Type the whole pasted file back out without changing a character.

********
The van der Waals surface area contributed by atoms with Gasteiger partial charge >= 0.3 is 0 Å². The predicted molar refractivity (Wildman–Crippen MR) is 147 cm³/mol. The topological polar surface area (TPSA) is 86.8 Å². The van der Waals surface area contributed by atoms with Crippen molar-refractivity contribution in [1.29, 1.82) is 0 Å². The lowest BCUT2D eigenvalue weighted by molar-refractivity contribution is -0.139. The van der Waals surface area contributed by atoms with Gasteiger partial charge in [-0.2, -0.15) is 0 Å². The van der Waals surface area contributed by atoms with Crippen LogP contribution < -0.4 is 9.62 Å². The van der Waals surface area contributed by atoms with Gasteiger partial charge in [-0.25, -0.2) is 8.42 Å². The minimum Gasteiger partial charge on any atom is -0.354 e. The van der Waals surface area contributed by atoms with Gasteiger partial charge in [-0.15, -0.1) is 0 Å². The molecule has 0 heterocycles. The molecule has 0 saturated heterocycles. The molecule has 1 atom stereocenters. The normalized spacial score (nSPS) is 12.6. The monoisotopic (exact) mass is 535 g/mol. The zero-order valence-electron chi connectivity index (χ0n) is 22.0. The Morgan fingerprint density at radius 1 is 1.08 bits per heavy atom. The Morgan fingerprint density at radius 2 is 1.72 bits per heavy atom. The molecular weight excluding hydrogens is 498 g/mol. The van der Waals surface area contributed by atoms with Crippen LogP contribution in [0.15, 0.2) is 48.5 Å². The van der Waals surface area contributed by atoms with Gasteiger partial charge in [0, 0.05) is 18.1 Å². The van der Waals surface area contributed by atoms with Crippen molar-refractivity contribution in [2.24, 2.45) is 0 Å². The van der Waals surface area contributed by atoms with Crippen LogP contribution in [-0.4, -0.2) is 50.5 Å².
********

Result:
The van der Waals surface area contributed by atoms with Gasteiger partial charge >= 0.3 is 0 Å². The predicted molar refractivity (Wildman–Crippen MR) is 147 cm³/mol. The topological polar surface area (TPSA) is 86.8 Å². The van der Waals surface area contributed by atoms with Crippen molar-refractivity contribution in [1.29, 1.82) is 0 Å². The lowest BCUT2D eigenvalue weighted by molar-refractivity contribution is -0.139. The van der Waals surface area contributed by atoms with Gasteiger partial charge in [-0.2, -0.15) is 0 Å². The van der Waals surface area contributed by atoms with Crippen LogP contribution < -0.4 is 9.62 Å². The van der Waals surface area contributed by atoms with Gasteiger partial charge in [-0.25, -0.2) is 8.42 Å². The minimum Gasteiger partial charge on any atom is -0.354 e. The van der Waals surface area contributed by atoms with Gasteiger partial charge in [-0.15, -0.1) is 0 Å². The molecule has 0 heterocycles. The molecule has 0 saturated heterocycles. The molecule has 1 atom stereocenters. The normalized spacial score (nSPS) is 12.6. The monoisotopic (exact) mass is 535 g/mol. The zero-order valence-electron chi connectivity index (χ0n) is 22.0. The Morgan fingerprint density at radius 1 is 1.08 bits per heavy atom. The Morgan fingerprint density at radius 2 is 1.72 bits per heavy atom. The molecular weight excluding hydrogens is 498 g/mol. The van der Waals surface area contributed by atoms with Crippen LogP contribution in [0.15, 0.2) is 48.5 Å². The van der Waals surface area contributed by atoms with Gasteiger partial charge in [0, 0.05) is 18.1 Å². The van der Waals surface area contributed by atoms with Crippen molar-refractivity contribution in [2.24, 2.45) is 0 Å². The van der Waals surface area contributed by atoms with Crippen LogP contribution in [-0.4, -0.2) is 50.5 Å².